Mercedes-Benz W08

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Mercedes-Benz W 08
Mercedes Benz W 08 Sportroadster front 20110611.jpg
Mercedes-Benz W08 Sport Roadster (1929)
Overview
Manufacturer Mercedes-Benz
Also called 1928-33: Mercedes-Benz Typ Nürburg 460
:Mercedes-Benz 18/80 PS
1931-32: Mercedes-Benz Typ Nürburg 500
:Mercedes-Benz 19/100 PS
1932-39: Mercedes-Benz Typ 500
Production 1928–1939
3,824 units
Assembly Stuttgart, Germany
Body and chassis
Class Large luxury car
Body style Torpedo bodied 6 seater “Tourenwagen”
6-seater Pullman-Limousine
Roadster
2 & 4-door Cabriolets (various)
Layout FR layout
Powertrain
Engine 1928-33: 4,622cc Inline-eight engine
1931-39: 4,918cc Inline-eight engine
Dimensions
Wheelbase standard chassis 1928 – 39:
3,670 mm (144 in)
short chassis 1931-33:
3,430 mm (135 in)
Length 5,140 mm (202 in) -
5,380 mm (212 in)
Width 1928-29: 1,760 mm (69 in)
1929-39: 1,820 mm (72 in)
Height 1928-29: 1,900 mm (75 in)
1929-39: 1,820 mm (72 in)

The Mercedes-Benz Nürburg 460 was introduced in Autumn 1928,[1] Mercedes-Benz's first eight cylinder passenger car. Designated model W 08 was by the factory,[2] it remained in production with various modifications and upgrades until the later summer of 1939, the longest lived Mercedes-Benz model of the 1920s and 30s.

Typ Nürburg 460 1928–1929[edit]

The car was developed by Ferdinand Porsche, who had transferred to Daimler from the firm’s Austrian affiliate in 1923. Porsche was the board member with responsibility for new product development. The company’s objective with the new eight cylinder Mercedes-Benz was to come up with a serious competitor to the Horch 8,[3] and Porsche’s work on the new car appears to have been very rushed.[4] The result was a car with a traditional “overslung” (“Hochbett”) chassis with the longitudinal chassis members directly above the axles, at a time when newer designs increasingly favored “underslung” (“Tiefbett”) chassis layouts on which the axles sat directly above the load bearing chassis beams. The 1928 Mercedes-Benz W08 therefore looked unfashionably tall even at the time of its launch.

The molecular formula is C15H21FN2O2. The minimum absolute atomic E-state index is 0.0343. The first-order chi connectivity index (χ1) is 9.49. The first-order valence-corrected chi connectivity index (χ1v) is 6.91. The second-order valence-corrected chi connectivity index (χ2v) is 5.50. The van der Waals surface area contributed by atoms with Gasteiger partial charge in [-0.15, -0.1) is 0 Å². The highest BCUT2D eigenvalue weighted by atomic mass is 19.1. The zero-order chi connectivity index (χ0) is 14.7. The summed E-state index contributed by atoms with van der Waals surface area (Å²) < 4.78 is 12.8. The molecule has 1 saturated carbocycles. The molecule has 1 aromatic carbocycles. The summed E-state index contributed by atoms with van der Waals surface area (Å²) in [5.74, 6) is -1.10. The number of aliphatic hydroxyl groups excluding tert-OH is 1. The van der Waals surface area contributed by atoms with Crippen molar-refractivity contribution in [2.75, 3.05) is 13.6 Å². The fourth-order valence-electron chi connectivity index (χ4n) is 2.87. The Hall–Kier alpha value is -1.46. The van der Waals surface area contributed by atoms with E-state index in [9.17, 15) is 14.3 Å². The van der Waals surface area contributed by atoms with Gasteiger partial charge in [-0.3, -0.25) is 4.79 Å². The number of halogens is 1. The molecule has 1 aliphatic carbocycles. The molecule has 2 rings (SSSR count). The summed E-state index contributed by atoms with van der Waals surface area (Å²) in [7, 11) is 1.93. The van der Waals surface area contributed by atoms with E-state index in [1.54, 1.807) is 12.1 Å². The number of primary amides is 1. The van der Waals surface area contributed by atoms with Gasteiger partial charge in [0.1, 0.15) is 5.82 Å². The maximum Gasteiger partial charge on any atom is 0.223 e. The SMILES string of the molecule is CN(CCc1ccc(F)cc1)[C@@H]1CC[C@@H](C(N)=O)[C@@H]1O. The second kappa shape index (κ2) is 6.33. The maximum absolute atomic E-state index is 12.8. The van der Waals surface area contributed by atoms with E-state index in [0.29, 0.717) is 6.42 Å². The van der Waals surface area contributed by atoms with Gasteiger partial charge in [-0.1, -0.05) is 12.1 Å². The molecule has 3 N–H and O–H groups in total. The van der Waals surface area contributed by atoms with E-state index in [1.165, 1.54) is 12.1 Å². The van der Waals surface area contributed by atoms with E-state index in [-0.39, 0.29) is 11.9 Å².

The engine was a 4,622cc straight-8 side-valve unit for which maximum output was given as 80 PS (59 kW; 79 hp) at 3,400 rpm which translated into a top speed of 100 km/h (63 mph). The wheels were suspended from rigid axles supported by semi-elliptical leaf springs at the front and at the back. Braking applied on all four wheels using a mechanical linkage supported by a Bosch-Dewandre vacuum suction device.[5]

The car was close in size to the Horch 8 which had effectively been benchmarked for its design. The 1928 “Pullman-Limousine” bodied version of the Horch came with an overall length of 5,000 mm (200 in) and a weight of 2,100 kg (bare chassis weight 1400 kg). The 1928 “Pullman-Limousine” bodied version of the Mercedes-Benz Nürburg 460 was 4,890 mm (193 in) long which increased to 5,200 mm (200 in) when the detachable rear boot/trunk was added: the Mercedes weighed in at 2,150 kg (bare chassis weight 1550 kg).[6] Both cars had an imposing height in this standard bodied form of 1,900 mm (75 in) even though the Horch had since its 1926 launch incorporated an “underlung” chassis. The cars’ respective widths were 1,765 mm (69.5 in) and 1,760 mm (69 in).[7]